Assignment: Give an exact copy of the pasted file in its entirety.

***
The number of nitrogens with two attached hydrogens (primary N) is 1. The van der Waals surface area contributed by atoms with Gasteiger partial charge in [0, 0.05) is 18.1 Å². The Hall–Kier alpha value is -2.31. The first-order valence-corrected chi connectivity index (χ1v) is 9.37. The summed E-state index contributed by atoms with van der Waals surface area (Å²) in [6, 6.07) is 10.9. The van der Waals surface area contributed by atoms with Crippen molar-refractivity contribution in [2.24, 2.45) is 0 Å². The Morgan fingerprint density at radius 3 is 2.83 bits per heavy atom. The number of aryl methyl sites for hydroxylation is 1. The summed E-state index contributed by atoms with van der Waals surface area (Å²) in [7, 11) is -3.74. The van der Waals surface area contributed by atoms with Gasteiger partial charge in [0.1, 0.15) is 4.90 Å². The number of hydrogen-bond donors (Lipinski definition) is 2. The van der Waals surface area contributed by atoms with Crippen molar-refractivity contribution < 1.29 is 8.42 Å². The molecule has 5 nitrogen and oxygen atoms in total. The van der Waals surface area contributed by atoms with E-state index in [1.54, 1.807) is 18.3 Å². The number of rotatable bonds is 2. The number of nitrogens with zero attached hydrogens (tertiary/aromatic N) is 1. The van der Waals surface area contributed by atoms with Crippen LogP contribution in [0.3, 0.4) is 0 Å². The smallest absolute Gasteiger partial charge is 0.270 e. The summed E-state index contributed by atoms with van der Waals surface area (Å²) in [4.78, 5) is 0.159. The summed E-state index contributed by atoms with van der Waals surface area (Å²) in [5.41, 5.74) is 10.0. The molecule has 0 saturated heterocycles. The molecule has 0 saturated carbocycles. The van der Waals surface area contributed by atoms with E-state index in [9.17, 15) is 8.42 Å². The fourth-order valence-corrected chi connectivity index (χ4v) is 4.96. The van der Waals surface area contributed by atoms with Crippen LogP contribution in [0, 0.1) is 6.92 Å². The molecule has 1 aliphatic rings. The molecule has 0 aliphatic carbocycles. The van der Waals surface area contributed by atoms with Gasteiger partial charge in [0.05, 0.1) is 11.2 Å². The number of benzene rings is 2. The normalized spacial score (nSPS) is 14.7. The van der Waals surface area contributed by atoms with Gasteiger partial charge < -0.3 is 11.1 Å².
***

The number of nitrogens with two attached hydrogens (primary N) is 1. The van der Waals surface area contributed by atoms with Gasteiger partial charge in [0, 0.05) is 18.1 Å². The Hall–Kier alpha value is -2.31. The first-order valence-corrected chi connectivity index (χ1v) is 9.37. The summed E-state index contributed by atoms with van der Waals surface area (Å²) in [6, 6.07) is 10.9. The van der Waals surface area contributed by atoms with Crippen molar-refractivity contribution in [2.24, 2.45) is 0 Å². The Morgan fingerprint density at radius 3 is 2.83 bits per heavy atom. The number of aryl methyl sites for hydroxylation is 1. The summed E-state index contributed by atoms with van der Waals surface area (Å²) in [7, 11) is -3.74. The van der Waals surface area contributed by atoms with Gasteiger partial charge in [0.1, 0.15) is 4.90 Å². The number of hydrogen-bond donors (Lipinski definition) is 2. The van der Waals surface area contributed by atoms with Crippen molar-refractivity contribution < 1.29 is 8.42 Å². The molecule has 5 nitrogen and oxygen atoms in total. The van der Waals surface area contributed by atoms with E-state index in [1.54, 1.807) is 18.3 Å². The number of rotatable bonds is 2. The number of nitrogens with zero attached hydrogens (tertiary/aromatic N) is 1. The van der Waals surface area contributed by atoms with Crippen LogP contribution in [0.3, 0.4) is 0 Å². The smallest absolute Gasteiger partial charge is 0.270 e. The summed E-state index contributed by atoms with van der Waals surface area (Å²) in [4.78, 5) is 0.159. The summed E-state index contributed by atoms with van der Waals surface area (Å²) in [5.41, 5.74) is 10.0. The molecule has 0 saturated heterocycles. The molecule has 0 saturated carbocycles. The van der Waals surface area contributed by atoms with E-state index in [9.17, 15) is 8.42 Å². The fourth-order valence-corrected chi connectivity index (χ4v) is 4.96. The van der Waals surface area contributed by atoms with Crippen LogP contribution in [0, 0.1) is 6.92 Å². The molecule has 1 aliphatic rings. The molecule has 0 aliphatic carbocycles. The van der Waals surface area contributed by atoms with Gasteiger partial charge in [0.05, 0.1) is 11.2 Å². The number of benzene rings is 2. The normalized spacial score (nSPS) is 14.7. The van der Waals surface area contributed by atoms with Gasteiger partial charge < -0.3 is 11.1 Å².